Manolo Reyes was apparently the ultimate Miami City Hall insider. It just took him 28 years to find out.
Reyes, an economist and Westland Hialeah Senior High teacher, tried six times to win an election to the city commission before breaking through this month at age 73. He was sworn in as Miami’s District 4 commissioner two weeks ago, finally ticking off one of the items on his personal bucket list.
But now that Reyes has won his way to public office, he’ll have to wait until he can actually occupy his public office.
Since Nov. 16, Reyes’ office has been undergoing renovations that according to Miami’s city manager have been planned for months in order to gut and clean the mold-ridden space, which was also damaged by Hurricane Irma. It’s not clear how much the work will cost, but City Manager Daniel Alfonso wrote a memo to Reyes noting that the city had budgeted $50,000 for standard renovations before finding unexpected water damage.
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The construction has been a major inconvenience for Reyes and his staff, who represent Flagami and several other neighborhoods. But Reyes says it also revealed something unexpected: a June 1989 copy of Spanish-language periodico Combate that featured a picture of Satanic graffiti on the cover.
That was alarming, to be sure. Even more jarring, the journal also carried a photo inside of Reyes’ campaign kickoff that year.
“The workers found this old newspaper behind the Sheetrock,” said Reyes. “It was crazy.”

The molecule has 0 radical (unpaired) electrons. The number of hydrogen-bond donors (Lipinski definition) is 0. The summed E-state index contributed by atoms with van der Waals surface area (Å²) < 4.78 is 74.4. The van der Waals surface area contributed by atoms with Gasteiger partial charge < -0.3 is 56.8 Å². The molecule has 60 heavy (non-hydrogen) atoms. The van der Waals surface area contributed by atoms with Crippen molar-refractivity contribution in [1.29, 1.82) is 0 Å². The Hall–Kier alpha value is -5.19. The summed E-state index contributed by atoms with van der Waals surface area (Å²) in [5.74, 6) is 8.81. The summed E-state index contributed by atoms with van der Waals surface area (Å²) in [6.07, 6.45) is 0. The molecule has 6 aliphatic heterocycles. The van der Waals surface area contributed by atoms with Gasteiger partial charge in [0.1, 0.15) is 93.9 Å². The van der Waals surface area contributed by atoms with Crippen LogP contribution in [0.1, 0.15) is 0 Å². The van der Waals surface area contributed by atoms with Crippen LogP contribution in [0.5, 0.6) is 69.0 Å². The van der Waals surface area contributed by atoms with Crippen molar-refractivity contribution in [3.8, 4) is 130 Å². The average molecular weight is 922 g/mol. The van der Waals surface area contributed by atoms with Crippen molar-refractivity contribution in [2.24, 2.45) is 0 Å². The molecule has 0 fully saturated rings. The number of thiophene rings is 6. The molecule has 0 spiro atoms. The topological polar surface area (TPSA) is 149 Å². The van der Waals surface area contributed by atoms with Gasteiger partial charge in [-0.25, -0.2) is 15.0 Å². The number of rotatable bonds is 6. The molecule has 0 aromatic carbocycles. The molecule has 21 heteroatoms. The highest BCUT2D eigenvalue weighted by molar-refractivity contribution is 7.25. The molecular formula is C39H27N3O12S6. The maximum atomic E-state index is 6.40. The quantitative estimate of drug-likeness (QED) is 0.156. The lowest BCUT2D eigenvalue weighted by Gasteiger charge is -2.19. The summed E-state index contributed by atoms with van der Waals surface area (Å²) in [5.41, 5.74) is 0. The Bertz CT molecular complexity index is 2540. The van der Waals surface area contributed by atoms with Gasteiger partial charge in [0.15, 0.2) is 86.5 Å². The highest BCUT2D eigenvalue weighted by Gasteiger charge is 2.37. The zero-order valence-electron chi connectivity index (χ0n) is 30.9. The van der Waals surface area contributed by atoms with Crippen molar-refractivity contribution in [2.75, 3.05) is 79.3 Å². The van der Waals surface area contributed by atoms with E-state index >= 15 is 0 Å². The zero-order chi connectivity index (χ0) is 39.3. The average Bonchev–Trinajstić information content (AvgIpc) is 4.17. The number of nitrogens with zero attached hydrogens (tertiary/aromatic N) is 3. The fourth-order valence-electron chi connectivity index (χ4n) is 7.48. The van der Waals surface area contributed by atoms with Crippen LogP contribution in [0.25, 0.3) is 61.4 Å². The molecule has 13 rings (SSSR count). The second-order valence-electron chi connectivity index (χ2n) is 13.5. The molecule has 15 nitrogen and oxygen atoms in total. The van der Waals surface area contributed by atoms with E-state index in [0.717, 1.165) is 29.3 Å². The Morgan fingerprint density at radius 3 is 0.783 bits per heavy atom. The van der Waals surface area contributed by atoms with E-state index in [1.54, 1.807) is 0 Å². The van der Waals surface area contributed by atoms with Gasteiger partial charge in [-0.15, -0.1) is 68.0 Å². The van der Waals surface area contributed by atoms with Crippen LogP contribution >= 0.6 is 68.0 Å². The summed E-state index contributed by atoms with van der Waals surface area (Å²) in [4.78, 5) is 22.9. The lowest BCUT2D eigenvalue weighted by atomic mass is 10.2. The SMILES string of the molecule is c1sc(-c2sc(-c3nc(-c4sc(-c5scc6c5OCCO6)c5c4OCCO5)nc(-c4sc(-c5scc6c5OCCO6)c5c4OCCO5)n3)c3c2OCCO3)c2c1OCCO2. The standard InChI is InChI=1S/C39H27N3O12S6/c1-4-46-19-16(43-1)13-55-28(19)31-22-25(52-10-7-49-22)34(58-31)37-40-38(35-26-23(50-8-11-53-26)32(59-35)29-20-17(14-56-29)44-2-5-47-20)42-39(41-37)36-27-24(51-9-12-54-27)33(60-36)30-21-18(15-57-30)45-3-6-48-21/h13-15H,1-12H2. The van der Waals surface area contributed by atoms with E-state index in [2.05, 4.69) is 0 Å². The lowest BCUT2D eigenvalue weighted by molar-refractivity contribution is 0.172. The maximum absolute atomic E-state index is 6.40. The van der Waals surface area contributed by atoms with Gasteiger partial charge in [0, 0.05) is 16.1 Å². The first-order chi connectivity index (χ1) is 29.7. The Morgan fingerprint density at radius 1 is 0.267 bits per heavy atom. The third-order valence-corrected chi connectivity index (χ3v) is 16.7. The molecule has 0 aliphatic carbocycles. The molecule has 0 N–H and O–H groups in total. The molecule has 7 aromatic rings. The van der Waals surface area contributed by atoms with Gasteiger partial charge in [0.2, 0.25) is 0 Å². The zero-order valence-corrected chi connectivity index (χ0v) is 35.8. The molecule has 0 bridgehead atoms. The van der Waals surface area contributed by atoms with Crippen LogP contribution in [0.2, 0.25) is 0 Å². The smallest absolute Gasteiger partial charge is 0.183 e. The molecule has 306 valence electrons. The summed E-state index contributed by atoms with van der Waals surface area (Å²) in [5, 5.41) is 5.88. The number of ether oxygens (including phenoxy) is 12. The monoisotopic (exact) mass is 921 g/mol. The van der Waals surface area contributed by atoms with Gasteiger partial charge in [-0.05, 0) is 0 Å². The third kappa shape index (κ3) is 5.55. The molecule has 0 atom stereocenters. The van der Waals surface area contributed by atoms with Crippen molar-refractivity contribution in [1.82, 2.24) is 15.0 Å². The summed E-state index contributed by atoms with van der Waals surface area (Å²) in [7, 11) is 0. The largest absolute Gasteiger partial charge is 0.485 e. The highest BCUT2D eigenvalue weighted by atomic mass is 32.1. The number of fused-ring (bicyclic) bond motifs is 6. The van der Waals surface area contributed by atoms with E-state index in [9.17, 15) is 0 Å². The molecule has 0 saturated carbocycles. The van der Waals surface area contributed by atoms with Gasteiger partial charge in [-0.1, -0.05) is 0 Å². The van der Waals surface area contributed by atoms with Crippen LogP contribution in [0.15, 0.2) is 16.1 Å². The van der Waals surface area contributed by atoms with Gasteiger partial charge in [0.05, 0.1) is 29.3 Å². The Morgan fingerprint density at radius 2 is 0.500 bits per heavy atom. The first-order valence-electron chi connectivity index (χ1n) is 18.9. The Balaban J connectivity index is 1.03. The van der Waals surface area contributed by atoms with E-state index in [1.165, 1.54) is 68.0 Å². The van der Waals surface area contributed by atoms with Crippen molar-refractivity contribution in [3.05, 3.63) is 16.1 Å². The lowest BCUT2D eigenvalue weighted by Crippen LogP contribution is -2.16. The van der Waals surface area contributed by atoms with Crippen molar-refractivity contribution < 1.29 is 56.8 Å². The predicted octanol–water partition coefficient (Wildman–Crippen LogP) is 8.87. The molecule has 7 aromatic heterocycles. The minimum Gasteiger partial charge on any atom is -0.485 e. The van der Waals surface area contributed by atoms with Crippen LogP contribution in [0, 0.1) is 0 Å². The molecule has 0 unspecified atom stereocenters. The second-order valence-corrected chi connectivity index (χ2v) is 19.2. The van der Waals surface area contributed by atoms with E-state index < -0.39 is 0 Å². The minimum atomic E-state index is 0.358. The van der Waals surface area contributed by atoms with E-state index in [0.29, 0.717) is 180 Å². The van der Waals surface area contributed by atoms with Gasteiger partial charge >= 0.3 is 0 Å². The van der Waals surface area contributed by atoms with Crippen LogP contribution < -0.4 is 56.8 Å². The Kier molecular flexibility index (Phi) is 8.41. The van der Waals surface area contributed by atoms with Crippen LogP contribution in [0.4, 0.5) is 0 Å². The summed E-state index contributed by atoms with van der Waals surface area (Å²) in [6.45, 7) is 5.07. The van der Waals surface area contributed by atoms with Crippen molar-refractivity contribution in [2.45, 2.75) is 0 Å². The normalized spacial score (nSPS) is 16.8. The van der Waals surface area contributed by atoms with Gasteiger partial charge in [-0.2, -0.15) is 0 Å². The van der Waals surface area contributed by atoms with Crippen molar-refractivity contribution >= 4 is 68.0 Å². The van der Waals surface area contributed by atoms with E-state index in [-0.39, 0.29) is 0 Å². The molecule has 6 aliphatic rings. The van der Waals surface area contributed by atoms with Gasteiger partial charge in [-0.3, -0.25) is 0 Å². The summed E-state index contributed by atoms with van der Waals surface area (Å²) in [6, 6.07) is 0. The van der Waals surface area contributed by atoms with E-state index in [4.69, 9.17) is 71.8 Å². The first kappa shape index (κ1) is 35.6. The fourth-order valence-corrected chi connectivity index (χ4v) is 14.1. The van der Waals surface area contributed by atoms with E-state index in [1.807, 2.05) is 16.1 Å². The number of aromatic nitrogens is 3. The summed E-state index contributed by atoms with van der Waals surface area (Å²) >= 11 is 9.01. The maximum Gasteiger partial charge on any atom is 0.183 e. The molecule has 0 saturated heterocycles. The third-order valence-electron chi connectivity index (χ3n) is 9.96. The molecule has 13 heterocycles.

Reyes would finish fourth in 1989 in an election ultimately won by Miriam Alonso. He’d run several more campaigns before winning a commission seat on Nov. 7 in an election scheduled to replace former District 4 commissioner and new Mayor Francis Suarez and fill out the remainder of Suarez’s commission term through 2019.
Reyes has already opened a reelection campaign account. But his staff, which includes former campaign consultant Steven Ferreiro as chief of staff and the son of former mayor Tomás Regalado, Jose Regalado, as legislative aide, have yet to move into their office.
For now, they’re working and taking meetings anywhere they can. Ferreiro said they hope to move back in Thursday or Friday, partly with furniture they purchased out-of-pocket from Ikea. Still, Reyes thinks maybe the old copy of Combate is a sign that the wait — all 30 years — has been worth it.
“Maybe the Lord had plans that I was going to be in that office,” he said.